Thermodynamics: Dropping a hot horseshoe into a pot of water

Jess_18033152

1. Homework Statement
A freshly-forged iron horseshoe, with a mass of 0.549 kg is dropped into a 0.281 kg iron pot which contains 1.60 kg of water at 21.4 oC.

After the horseshoe, pot and water reach thermal equilibrium they have a temperature of 29.8 oC.

Assuming the pot and the water were in thermal equilibrium before the horseshoe entered the water, calculate the combined amount of heat gained by the pot and water as they cool the horseshoe.

From previous question:
Initial temp of horseshoe = 261.499575 degrees C
Q (water) = 56179.2 J
Q (pot) = 1062.18 J

2. Homework Equations
Q= mc (change in temp)

3. The Attempt at a Solution
Q (horseshoe) = 0.549 x 450 x (261.499575-29.8)
= 57241.38 J

Q (water) = 56179.2 J
Q (pot) = 1062.18 J
Q (pot & water) = 56179.2 + 1062.18
= 57241.38 J

Am I heading in the right direction to calculate the combined amount of heat gained by the pot and water as they cool the horseshoe???

Last edited by a moderator:
Related Introductory Physics Homework Help News on Phys.org

Jess_18033152

Worked out that the answer for this question is just = 57241.38 J rounded to 3 significant figures. :)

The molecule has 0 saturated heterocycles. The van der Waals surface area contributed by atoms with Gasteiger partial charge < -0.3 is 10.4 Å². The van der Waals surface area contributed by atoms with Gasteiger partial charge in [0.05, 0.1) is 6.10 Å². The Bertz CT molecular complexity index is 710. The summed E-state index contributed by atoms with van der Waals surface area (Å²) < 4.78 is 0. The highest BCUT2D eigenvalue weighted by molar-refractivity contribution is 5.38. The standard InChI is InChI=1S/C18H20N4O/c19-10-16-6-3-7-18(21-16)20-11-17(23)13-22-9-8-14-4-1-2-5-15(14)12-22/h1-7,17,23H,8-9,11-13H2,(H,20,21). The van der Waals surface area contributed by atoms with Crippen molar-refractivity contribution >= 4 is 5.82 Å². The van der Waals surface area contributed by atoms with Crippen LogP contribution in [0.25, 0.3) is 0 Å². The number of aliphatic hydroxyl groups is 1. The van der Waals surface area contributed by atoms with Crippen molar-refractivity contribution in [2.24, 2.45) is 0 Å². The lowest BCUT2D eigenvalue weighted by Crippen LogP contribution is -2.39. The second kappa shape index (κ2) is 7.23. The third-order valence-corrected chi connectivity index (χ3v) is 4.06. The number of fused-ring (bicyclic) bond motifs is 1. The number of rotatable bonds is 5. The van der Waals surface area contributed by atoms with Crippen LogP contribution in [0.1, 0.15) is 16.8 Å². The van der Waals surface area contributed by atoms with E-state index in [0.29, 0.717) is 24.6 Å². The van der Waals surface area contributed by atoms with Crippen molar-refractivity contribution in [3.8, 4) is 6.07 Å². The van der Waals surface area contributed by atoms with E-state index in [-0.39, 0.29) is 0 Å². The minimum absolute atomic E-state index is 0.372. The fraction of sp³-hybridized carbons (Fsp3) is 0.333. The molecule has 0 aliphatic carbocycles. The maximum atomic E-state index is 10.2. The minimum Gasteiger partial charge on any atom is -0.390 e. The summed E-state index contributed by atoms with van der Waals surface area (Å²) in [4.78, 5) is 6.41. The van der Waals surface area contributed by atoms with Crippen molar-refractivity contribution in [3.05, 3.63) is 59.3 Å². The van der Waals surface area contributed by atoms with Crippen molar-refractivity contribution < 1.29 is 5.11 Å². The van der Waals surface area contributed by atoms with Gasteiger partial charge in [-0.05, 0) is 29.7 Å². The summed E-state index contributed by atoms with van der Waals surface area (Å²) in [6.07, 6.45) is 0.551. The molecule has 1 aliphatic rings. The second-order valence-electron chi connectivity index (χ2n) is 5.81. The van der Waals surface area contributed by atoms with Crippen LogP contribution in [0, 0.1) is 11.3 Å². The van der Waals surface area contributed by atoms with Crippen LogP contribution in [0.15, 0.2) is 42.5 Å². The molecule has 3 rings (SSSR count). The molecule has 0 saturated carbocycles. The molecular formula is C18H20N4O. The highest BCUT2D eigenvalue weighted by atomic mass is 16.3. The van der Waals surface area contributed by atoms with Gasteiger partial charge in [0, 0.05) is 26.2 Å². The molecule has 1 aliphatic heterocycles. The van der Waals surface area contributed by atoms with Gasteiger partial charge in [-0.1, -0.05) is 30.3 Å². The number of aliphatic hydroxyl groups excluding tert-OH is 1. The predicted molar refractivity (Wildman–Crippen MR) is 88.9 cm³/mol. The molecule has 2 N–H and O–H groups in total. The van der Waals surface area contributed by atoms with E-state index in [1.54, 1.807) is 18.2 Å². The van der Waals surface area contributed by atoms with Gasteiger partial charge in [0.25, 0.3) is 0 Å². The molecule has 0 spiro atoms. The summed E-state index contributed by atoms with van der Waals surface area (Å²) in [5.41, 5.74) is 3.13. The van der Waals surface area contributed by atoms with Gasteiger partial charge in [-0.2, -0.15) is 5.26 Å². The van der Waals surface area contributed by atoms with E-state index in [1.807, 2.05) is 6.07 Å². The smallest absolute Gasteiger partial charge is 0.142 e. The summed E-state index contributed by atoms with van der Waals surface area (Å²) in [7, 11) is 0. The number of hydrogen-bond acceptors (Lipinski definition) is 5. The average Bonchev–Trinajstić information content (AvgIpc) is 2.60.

Chestermiller

Mentor
Worked out that the answer for this question is just = 57241.38 J rounded to 3 significant figures. :)
Do you really feel that that is rounded to 3 significant figures?

Jess_18033152

Sorry, that my answer from that I rounded to 3 sf so that wasn't my final answer as it is not 3 sf

"Thermodynamics: Dropping a hot horseshoe into a pot of water"

Physics Forums Values

We Value Quality
• Topics based on mainstream science
• Proper English grammar and spelling
We Value Civility
• Positive and compassionate attitudes
• Patience while debating
We Value Productivity
• Disciplined to remain on-topic
• Recognition of own weaknesses
• Solo and co-op problem solving